Linda McMahon, laughing in the face of history

The GOP Senate candidate doesn't know about the minimum wage, or about important legislation from the 1930s

By Emma Mustich
Published October 1, 2010 8:14PM (UTC)
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Republican candidate for U.S. Senate Linda McMahon, a former wrestling executive, reaches into the crowd to shake hands with supporters during her campaign party after winning the Republican primary in Cromwell, Conn., Tuesday, Aug. 10, 2010. (AP Photo/Charles Krupa) (AP)

You may have heard that Linda McMahon, the wrestling executive and Republican candidate for Senate who takes home $46 million annually, admitted on Thursday that she doesn't know what the current minimum wage rate is.

McMahon, who has nearly pulled even with Democrat Richard Blumenthal in recent polls, made the admission after a news conference in which she seemed to suggest she'd be open to lowering the minimum wage. Luckily for her, it was only after the cameras were turned off and reporters pressed her further that McMahon confessed she doesn't know what the federal or state minimum wages are -- or if any of her employees at World Wrestling Entertainment receive it.

"You know what, guys? I'm just not going to comment any more," she finally declared.

McMahon's campaign convened the press conference to announce her endorsement by the National Federation of Independent Business, a small-business group that is itself against minimum wage increases. McMahon made several other eyebrow-raising statements, calling the WWE (which had a net income of $6.3 million in the second quarter of 2010) a "small business," and arguing that "small businesses ... are anybody that's in business."

But there's more to this story, and it seems to be getting lost in the media's (understandable) fixation on McMahon's gaffe: her apparent disregard -- maybe even disdain -- for history.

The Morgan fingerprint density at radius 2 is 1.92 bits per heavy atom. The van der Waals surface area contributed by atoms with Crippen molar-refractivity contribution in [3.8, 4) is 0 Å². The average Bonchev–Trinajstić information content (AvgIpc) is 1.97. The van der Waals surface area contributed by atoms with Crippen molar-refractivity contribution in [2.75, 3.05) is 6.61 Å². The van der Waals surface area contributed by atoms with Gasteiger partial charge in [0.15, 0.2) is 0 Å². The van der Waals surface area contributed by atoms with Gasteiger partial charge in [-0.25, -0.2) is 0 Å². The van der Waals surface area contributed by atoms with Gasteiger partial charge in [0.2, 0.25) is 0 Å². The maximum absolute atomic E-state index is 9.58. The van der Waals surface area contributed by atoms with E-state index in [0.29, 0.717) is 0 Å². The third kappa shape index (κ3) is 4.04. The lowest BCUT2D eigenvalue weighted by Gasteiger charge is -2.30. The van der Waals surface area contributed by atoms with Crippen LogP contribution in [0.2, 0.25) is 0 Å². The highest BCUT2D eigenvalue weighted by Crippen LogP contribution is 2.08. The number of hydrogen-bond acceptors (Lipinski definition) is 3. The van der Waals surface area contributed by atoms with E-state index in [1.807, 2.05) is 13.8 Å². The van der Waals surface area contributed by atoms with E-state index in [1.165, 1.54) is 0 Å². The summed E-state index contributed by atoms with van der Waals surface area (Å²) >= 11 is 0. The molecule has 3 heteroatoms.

When a reporter asked during the same press conference whether McMahon would have supported the Fair Labor Standards Act (which, in fairness, he did mislabel as the "Fair Trade Standards Act" and then the "Fair Wage Standards Act"), McMahon offered a response: "Are you talking about from yesterday?"

"No," the reporter replied, "1938."

McMahon simply laughed, as if to ask, "Why should I be concerned about something that happened in 1938?" She grew a bit more serious when the reporter explained what the act was -- but she still never answered the question. Watch the video here, starting around 2:25.

Granted, there are plenty of people who would not be able to tell you what the Fair Labor Standards Act is or when it was passed. And for good reason: It's unrealistic to expect that people who are not involved in politics will have a perfect working knowledge of history and the law. But the bar is higher for a candidate for public office, particularly someone running for a seat in the U.S. Senate. The FLSA is directly relevant to the work McMahon would do, and the decisions she would be forced to make, as a senator.

Nor is the FLSA an obscure piece of prewar legislation, some outdated law that gets the occasional spotlight in an academic monograph. There's a reason why that reporter was asking about it: It's important. In fact, it’s part of the bedrock of ethical employment law in the United States. It brought us the minimum wage (25 cents in 1938!) and the near-40-hour work week; it also made most child labor illegal. Particularly relevant, in 2010, is the fact that it only came to fruition after a long political struggle and serious questions about its constitutionality. It was born out of an economic crisis -- it bears the clear mark of FDR's Depression-era administrative conscience -- and it was passed, after significant compromise from FDR's camp, in the year of a midterm election. In short, it really couldn't be more pertinent today.

The mere fact that something happened more than 70 years ago, which appears to amuse McMahon here, doesn't make it irrelevant to modern politics. That's especially true in this election, when historical terms and analogies (tea, anyone?) are being thrown around liberally, even by conservatives. McMahon lectures Democrats about the dangers of big spending, but if her historical knowledge doesn’t even stretch back to the Great Depression, is she really qualified to pass judgment on the sort of legislation required to haul us out of the Great Recession?

Emma Mustich

Emma Mustich is a Salon contributor. Follow her on Twitter: @emustich.

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